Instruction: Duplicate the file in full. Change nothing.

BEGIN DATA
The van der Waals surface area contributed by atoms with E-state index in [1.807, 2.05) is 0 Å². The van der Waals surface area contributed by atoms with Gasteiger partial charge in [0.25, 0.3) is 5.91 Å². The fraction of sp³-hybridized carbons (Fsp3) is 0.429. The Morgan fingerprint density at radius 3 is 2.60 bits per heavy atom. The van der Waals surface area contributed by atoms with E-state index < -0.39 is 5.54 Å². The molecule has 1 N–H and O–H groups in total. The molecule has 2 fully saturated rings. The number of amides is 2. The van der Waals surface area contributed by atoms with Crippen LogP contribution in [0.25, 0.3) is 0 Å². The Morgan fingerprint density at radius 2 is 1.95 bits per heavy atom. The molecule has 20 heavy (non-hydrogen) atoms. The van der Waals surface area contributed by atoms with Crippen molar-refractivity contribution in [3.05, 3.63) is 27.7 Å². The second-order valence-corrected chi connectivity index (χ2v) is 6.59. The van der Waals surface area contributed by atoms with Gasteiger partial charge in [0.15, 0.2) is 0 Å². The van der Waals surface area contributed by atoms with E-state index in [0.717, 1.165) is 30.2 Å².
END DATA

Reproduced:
The van der Waals surface area contributed by atoms with E-state index in [1.807, 2.05) is 0 Å². The van der Waals surface area contributed by atoms with Gasteiger partial charge in [0.25, 0.3) is 5.91 Å². The fraction of sp³-hybridized carbons (Fsp3) is 0.429. The Morgan fingerprint density at radius 3 is 2.60 bits per heavy atom. The van der Waals surface area contributed by atoms with E-state index < -0.39 is 5.54 Å². The molecule has 1 N–H and O–H groups in total. The molecule has 2 fully saturated rings. The number of amides is 2. The van der Waals surface area contributed by atoms with Crippen LogP contribution in [0.25, 0.3) is 0 Å². The Morgan fingerprint density at radius 2 is 1.95 bits per heavy atom. The molecule has 20 heavy (non-hydrogen) atoms. The van der Waals surface area contributed by atoms with Crippen molar-refractivity contribution in [3.05, 3.63) is 27.7 Å². The second-order valence-corrected chi connectivity index (χ2v) is 6.59. The van der Waals surface area contributed by atoms with Gasteiger partial charge in [0.15, 0.2) is 0 Å². The van der Waals surface area contributed by atoms with E-state index in [0.717, 1.165) is 30.2 Å².